fuel,

    z e amount of secondary energy expressed in weight of standard fuel,

    916 T. Fija1 / Journal of Cleaner Pew

    mcp e total weight of all products manufactured in the technological process.NOx, CO, CO2, hydrocarbons and other hazardous gaseoussubstances.

    The partial indices wosi, wocj and wogk are computed forweight of wastes discharged directly into the environment, af-ter considering waste neutralisation methods employed in theanalysed technological process.

    When computing Wo all types of wastes are taken into ac-count, including:

    e wastes generated in the technological process to manufac-ture product flows;

    e unprocessed raw materials and unused products;e auxiliary materials used, not designed for recycling;e energy wastes;e sewages.

    The relative toxicity indices for solid (kosi), liquid (kocj) andgaseous wastes (kogk), are derived from toxicity indices (k)based on charges for storage, discharge or emission of 1 Mtof pollutant (waste), defined and computed (for all groups,subgroups and kinds of pollutants listed in the catalogue ofwastes), presented as Appendices in Ref. [6].

    The relative toxicity indices for wastes are defined as theratio of toxicity index (k) for the given substance dischargedinto the environment to the maximum value of this index(kmax) obtained for three waste groups (air pollutants, waterpollutants and deposited solid wastes).

    3.4. Product unit index

    In product profile the product unit index (Wp), includingflows of manufactured products of adverse environmental im-pact (environmental unfriendly), is defined in Table 4.

    Index kpi used in formula defining the product unit indexexpresses an estimated hazard load related to the manufac-

    Table 3

    Set of formulas and factors taken into account when computing the waste gen-

    eration unit index

    Waste generation unit index (Wo)

    Wo Pni1wosi kosi

    Pmj1

    wocj kocj

    Plk1

    wogk kogk

    kosi; kocj; kogk 1

    ;

    wosi mosimcp

    ;

    wocj mocjmcp

    ;

    wogk mogkmcp

    ;

    where:

    wosi e partial waste generation unit index for i-th solid waste,

    wocj e partial waste generation unit index for j-th liquid waste,wogk e partial waste generation unit index for k-th gaseous waste,

    kosi e relative toxicity index for i-th solid waste,

    kocj e relative toxicity index for j-th liquid waste,

    kogk e relative toxicity index for k-th gaseous waste,mosi e weight of i-th solid waste generated in the technological process,

    mocj e weight of j-th liquid waste generated in the technological process,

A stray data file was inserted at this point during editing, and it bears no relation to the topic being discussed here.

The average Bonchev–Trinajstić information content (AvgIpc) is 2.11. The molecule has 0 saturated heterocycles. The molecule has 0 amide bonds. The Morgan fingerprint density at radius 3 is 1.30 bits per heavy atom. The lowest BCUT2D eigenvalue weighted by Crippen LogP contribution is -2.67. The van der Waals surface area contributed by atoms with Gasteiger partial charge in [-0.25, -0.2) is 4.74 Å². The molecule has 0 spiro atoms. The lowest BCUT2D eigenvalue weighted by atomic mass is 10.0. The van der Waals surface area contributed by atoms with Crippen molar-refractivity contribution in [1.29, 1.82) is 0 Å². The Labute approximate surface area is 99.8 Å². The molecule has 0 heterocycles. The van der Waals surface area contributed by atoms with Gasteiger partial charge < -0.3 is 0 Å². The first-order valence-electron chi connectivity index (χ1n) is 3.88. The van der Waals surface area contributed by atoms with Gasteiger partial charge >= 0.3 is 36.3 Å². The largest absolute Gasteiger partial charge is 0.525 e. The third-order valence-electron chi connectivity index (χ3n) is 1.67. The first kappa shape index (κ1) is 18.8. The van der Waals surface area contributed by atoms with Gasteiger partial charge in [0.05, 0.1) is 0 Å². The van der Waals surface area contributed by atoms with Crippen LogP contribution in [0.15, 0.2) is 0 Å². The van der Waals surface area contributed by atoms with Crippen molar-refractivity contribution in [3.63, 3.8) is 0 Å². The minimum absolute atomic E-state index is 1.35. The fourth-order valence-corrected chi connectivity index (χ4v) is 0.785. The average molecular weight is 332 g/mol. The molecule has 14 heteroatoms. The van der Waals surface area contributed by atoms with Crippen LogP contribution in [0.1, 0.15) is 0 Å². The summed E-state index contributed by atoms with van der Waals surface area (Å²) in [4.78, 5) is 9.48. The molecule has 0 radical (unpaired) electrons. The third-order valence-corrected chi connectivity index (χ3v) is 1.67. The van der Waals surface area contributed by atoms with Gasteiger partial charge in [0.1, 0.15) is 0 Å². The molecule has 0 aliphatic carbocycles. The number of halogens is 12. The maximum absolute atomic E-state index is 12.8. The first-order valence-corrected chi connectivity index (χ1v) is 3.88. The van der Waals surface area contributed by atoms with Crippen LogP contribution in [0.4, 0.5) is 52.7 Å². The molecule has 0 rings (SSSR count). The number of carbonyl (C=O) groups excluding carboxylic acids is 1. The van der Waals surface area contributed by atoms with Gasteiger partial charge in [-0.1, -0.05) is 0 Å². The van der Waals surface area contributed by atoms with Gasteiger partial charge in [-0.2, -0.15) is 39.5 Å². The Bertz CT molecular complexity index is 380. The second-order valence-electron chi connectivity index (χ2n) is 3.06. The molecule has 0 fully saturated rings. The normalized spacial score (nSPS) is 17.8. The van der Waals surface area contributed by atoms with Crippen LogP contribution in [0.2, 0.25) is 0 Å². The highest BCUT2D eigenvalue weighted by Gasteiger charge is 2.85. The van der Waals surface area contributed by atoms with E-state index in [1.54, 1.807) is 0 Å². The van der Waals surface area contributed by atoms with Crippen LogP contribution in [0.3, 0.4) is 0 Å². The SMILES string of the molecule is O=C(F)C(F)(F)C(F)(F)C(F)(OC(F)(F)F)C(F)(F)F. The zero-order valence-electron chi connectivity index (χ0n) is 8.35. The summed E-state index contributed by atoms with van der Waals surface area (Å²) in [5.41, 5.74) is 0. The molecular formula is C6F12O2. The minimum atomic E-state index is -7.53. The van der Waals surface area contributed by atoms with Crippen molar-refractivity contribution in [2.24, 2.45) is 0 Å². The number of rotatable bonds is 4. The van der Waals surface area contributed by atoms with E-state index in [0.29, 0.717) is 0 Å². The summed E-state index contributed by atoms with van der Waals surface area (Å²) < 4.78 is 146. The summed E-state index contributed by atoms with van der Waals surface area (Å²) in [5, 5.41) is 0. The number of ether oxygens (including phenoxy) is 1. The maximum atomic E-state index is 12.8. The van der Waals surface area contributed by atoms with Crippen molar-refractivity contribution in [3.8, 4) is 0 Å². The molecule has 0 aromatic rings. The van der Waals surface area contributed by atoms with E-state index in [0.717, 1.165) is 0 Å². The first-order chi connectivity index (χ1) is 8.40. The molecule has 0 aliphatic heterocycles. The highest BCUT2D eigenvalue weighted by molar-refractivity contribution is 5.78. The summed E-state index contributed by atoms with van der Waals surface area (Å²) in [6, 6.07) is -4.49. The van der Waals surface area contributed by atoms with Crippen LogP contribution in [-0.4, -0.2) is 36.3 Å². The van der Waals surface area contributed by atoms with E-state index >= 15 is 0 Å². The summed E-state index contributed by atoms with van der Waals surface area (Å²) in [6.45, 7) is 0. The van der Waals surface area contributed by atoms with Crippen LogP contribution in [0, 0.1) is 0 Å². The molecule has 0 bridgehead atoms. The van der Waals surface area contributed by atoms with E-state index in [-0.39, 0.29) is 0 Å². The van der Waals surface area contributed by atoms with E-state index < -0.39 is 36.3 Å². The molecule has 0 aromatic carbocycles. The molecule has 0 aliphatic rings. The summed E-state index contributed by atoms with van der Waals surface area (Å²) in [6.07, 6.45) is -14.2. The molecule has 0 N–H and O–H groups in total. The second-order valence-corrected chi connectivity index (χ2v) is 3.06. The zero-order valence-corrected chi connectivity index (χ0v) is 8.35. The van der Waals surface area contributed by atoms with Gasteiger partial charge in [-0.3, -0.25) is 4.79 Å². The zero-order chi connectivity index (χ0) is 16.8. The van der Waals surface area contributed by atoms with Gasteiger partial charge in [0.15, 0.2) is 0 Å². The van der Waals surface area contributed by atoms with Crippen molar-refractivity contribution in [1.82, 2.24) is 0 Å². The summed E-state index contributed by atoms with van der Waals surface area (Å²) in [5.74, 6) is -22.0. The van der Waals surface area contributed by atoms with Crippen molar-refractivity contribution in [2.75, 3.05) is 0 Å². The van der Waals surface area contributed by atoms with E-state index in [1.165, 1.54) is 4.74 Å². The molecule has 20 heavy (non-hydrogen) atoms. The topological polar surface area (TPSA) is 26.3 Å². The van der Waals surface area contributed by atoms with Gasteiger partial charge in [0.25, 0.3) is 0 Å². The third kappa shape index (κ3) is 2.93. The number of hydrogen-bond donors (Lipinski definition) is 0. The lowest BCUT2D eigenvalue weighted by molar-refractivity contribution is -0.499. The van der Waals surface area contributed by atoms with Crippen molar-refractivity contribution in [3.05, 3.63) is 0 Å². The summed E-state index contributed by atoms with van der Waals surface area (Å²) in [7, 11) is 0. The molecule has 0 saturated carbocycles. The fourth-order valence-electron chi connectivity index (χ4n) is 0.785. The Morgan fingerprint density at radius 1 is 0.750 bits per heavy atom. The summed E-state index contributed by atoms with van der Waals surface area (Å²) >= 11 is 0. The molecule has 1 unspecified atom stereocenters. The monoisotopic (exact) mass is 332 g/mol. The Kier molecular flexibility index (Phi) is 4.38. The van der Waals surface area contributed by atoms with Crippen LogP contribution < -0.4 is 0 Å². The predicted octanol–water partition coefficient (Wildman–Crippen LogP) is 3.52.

mogk e weight of k-th gaseous waste generated in the technological process,mcp e total weight of all products manufactured in the technological process.

    oduction 15 (2007) 914e919tured product and its environmental impact. It can determine

  • percentage by weight for hazardous substances contained inthe manufactured product or percentage of weight for noxious,environmental unfriendly components (details) included intothe product.

    When computing index Wp all primary products and by-products manufactured in the technological process are takeninto account (except for by-products used in regeneration ofauxiliary raw materials or recycling) of adverse environmentalimpact (for safe, environmental friendly products kpi 0).

    The products of particular hazard to the environment and hu-man health contain a hazardous substance that, according to theact on chemical substances and preparations [15], includesexplosives, oxidants, highly flammable, toxicants, noxious sub-stances, caustics, irritants, allergens, carcinogens, mutagens,harmful to reproductive system and ecotoxic substances.

    In addition, there are following environmental unfriendlyproducts:

    e products that during its life cycle (use) turn into environ-mentally noxious wastes, and

    e products containing implemented technical solutions thathinder repairs and disassembling for extracting worn partsor recovery of worn parts and reuse for other uses after theproduct lost its useful properties.

    The list of environmental friendly products that should notbe taken into account when determining Wp includes amongother things:

    e products free of hazardous substances and reusable by re-cycling or regeneration after being completely useless;

    e products generating no secondary wastes;e products of extended service life, designed for long-term

    use due to enhanced durability or renewal;e reusable products (multiple use);e refillable products (multiple fill);

    Table 4

    Set of formulas and factors taken into account when computing the product

    unit index

    Product unit index (Wp)

    Wp Pni1

    wpi kpi

    kpi 0;.; 1

    ;

    wpi mpimcp

    ;

    kpi msuimpji

    ;

    where:

    wpi e partial product unit index for i-th product,

    kpi e environmental nuisance index for i-th product,

    mpi e weight of i-th kind of products manufactured in the technological

    process,

    mcp e total weight of all products manufactured in the technological process,

    msui e weight of environmentally noxious (hazardous) components in i-th unit

    product,

    mpji e weight of i-th unit product manufactured in the...